Early education and prevention efforts, along with better safety options could reduce heroin and opioid abuse, Cortland residents told state officials Wednesday.
“Despite all efforts … we have a long way to go to solve this problem,” said state Sen. James Seward (R-Milford), chairman of the Senate Joint Task Force on Heroin and Opioid Addiction.
During a three-hour forum Wednesday afternoon in the County Office Building auditorium, lawmakers on the task force — which included Sens. George A. Amedore (R-Rotterdam), Fred Akshar (R-Colesville), Chris Jacobs (R-Buffalo) and Pamela Helming (R-Seneca Falls) — spoke with Cortland County officials, members of Cortland Area Communities That Care, doctors and educators, police and fire officials and the district attorney on what things should be considered in the 2018 legislative session to reduce the heroin and opioid use.
Wednesday’s forum marked the sixth this year in the state, Seward said.
Sara Watrous told the task force that even Tompkins Cortland Community College has not been spared. “This semester we actually experienced our first overdose on the campus,” Watrous said. The drug — heroin.
Watrous is the college’s alcohol and other drug use prevention coordinator and said the college has been working to address alcohol and drug issues. An Alcoholics Anonymous and Narcotics Anonymous group have been established and for the past three years. Naloxone training has been offered on campus. It reverses narcotic overdoses.
However, Watrous said prevention and education are key, and the earlier the better. “Our students come to us often with drug-related issues already,” she said. “So prevention, especially at the elementary and secondary school levels, is so important.”
Dr. Russell Firman, chief medical officer at Cortland Regional Medical Center, said as a medical school student he received no training on addiction. His suggestion — start education efforts for doctors earlier.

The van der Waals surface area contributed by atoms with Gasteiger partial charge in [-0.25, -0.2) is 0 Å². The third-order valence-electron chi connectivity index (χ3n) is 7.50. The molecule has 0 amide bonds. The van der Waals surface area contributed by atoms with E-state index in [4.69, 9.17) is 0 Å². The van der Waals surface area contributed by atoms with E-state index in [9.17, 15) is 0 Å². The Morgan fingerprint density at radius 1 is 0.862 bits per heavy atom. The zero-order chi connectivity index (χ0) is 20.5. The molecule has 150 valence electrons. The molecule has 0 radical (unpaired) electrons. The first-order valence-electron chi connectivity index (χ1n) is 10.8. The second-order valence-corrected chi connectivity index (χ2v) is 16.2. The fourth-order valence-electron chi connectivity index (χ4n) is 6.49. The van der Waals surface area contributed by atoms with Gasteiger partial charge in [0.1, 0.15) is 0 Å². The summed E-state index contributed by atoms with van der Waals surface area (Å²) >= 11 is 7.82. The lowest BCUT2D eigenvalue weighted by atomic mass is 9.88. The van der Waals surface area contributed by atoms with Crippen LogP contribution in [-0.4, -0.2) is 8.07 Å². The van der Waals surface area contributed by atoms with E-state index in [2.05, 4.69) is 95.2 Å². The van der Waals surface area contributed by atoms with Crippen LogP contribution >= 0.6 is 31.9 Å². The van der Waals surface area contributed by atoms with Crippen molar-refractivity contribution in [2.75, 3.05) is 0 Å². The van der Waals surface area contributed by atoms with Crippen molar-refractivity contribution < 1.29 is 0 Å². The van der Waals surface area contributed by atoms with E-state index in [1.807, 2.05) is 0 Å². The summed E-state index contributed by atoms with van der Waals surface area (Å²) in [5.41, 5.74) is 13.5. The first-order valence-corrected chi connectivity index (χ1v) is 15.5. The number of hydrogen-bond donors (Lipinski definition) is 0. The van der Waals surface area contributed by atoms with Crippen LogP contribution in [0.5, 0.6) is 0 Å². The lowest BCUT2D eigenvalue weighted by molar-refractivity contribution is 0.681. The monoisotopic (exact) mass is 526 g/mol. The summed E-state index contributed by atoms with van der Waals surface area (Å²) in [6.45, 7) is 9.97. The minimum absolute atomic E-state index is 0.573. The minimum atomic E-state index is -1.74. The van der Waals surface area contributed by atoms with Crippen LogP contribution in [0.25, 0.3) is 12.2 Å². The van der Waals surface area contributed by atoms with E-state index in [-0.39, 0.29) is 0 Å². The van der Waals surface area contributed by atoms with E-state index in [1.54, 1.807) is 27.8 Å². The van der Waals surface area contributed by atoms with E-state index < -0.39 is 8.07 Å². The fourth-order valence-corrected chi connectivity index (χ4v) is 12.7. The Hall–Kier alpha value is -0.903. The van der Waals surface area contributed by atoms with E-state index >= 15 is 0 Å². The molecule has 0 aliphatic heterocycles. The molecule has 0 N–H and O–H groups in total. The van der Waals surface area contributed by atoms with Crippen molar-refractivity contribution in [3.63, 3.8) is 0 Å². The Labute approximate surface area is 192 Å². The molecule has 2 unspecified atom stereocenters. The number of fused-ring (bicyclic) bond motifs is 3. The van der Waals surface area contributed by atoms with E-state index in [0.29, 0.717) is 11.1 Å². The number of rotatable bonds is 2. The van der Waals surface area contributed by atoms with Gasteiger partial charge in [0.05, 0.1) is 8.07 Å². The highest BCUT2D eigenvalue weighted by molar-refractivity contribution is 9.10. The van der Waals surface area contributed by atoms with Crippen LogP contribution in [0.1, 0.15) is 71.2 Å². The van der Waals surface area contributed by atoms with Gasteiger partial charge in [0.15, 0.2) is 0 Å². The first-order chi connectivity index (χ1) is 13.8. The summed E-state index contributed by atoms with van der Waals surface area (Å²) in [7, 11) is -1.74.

“Education needs to start in medical school,” Firman said.
District Attorney Patrick Perfetti said better transportation to treatments sites would help Cortland because of its rural nature. “Every dollar spent in education and prevention reaps benefits down the road,” he said.
“The county has always dealt with drugs,” said Cortland County Sheriff Mark Helms. “But now we are dealing with new drugs.”
“My job is a little different than everyone else’s because my job comes at the end,” said County Coroner Whitney Meeker. “When I’m called, someone is dead.”
Meeker said safety, hers and others, needs to be addressed.
When doing her job, Meeker told the task force she doesn’t want to take home any contaminants. “In my world it is called carfentanil, an elephant tranquilizer, and just like that you’re gone,” she said. “If you touch it, You’re dead.”
Some of the tools she uses, like latex gloves and Tyvek suits, do not protect against it, she said. Money is needed to get better safety equipment. “Safety is paramount but financial resources are needed,” Meeker said.
The task force will take everything discussed to help formulate initiatives for 2018, Seward said. “This is something we need to continue because people are dying out there,” he said.